Weird accounting ways

One of my first surprises doing business in Thailand was when a prominent Scandinavian company here announced that they had changed their supplier policy.
“As of today, our company will only write checks on 1 (one!) designated day per month. If your bill collector is not able to make it to our office on that particular date within our working hours, he will have to come again next month and get in the queue,” was the message.
I was amazed. In Denmark, nobody would accept this, I thought. I was also impressed how ‘local’ that company had managed to become.
Later, another Scandinavian company in Thailand implemented another inspiring rule.
“We only accept invoices dated between the first and the fifth of any month. If you deliver goods and an invoice to us on for example the 15th we will accept your goods, but not your invoice. You will have to change the date in your invoice to anywhere between 1 and 5 of the coming month. The credit period will of course be extended similarly, so you cannot expect to be paid before 30 days after the new date on your new invoice.”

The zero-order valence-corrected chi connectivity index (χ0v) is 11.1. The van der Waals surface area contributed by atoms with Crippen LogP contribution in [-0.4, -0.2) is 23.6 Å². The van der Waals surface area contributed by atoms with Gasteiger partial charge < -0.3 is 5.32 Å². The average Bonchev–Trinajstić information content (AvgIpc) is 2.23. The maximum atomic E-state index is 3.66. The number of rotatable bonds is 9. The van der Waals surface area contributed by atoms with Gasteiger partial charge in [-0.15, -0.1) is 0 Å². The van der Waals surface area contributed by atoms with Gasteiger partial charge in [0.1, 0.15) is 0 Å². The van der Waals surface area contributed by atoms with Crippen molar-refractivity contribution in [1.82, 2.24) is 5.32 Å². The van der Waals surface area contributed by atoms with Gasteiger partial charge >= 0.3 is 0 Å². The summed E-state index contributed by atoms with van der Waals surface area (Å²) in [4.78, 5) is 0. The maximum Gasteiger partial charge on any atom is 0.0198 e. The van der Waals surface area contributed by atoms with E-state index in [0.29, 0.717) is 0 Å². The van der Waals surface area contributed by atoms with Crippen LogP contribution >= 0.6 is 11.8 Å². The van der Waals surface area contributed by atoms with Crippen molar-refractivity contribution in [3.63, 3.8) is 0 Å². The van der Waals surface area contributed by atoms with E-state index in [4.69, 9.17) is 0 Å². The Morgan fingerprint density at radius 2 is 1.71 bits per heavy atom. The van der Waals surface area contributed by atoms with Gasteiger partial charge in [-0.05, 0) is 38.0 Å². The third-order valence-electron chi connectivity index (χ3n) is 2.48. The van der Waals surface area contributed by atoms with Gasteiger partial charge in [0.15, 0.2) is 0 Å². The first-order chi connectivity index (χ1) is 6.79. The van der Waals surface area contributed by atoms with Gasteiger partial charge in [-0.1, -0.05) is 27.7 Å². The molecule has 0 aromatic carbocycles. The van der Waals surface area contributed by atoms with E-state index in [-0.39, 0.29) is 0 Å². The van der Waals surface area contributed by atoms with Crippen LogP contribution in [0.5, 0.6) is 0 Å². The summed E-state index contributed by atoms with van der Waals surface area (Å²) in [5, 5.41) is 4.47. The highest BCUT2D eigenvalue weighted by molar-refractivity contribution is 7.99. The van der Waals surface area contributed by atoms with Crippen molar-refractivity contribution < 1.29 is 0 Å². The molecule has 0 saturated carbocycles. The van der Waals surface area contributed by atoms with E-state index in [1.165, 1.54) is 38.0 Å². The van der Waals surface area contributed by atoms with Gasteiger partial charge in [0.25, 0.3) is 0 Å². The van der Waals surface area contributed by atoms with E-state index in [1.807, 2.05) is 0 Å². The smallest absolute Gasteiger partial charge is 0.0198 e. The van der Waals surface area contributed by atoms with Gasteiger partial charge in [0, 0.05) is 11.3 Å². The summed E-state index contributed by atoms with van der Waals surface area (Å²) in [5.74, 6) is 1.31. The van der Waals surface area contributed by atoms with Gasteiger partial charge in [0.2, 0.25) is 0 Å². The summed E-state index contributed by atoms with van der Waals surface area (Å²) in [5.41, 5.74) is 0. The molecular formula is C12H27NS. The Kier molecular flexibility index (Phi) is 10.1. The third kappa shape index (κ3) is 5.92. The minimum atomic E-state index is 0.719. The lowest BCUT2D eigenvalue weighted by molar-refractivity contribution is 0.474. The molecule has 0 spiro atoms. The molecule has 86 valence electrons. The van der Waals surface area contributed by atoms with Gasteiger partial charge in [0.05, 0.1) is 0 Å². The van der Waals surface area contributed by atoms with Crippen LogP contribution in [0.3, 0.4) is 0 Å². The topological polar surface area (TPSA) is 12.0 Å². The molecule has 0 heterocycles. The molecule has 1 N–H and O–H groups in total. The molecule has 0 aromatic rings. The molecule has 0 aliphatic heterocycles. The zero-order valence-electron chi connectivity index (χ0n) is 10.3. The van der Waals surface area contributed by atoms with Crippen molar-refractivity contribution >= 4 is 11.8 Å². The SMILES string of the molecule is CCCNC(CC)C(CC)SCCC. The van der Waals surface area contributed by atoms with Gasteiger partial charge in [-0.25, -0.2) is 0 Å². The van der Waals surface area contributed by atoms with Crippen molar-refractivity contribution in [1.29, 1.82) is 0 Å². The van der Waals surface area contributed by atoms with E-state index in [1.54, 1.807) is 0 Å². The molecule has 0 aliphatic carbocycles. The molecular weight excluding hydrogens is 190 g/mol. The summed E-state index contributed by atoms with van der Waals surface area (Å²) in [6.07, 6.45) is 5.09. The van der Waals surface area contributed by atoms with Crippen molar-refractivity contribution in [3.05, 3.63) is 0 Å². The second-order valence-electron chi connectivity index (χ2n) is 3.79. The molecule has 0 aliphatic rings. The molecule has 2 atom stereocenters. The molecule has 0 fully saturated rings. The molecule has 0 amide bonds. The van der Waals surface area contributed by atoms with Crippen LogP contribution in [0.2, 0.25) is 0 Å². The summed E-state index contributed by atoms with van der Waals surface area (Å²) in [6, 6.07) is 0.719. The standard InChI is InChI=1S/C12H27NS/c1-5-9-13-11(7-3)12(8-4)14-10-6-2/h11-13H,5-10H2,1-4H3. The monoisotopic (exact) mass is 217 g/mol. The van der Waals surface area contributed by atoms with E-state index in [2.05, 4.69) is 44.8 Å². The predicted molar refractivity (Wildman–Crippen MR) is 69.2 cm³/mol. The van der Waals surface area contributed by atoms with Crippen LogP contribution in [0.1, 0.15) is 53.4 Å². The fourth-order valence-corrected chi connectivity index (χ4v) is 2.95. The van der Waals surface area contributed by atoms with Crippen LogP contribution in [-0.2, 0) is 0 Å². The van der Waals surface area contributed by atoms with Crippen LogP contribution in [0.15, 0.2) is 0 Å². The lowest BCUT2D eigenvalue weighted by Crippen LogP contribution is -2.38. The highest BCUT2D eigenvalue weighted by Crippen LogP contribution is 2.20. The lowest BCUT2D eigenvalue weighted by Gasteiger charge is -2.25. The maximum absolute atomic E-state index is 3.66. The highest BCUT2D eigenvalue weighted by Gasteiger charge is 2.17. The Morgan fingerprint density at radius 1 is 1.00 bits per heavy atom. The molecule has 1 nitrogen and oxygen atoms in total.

Why didn’t my company think of doing like this long time ago, I asked myself..
It would be fun to make a collection of these funny Thai accounting rules and publish them in one article. This is where I now appeal for help from fellow readers. The examples mentioned are implemented by Scandinavian companies, who have obviously adapted their management style to the Thai ways, but your examples could also be rules and ways implemented by local Thai, Chinese or Indian companies.
Have you ever met rules like the above? Let’s hear your story, please!

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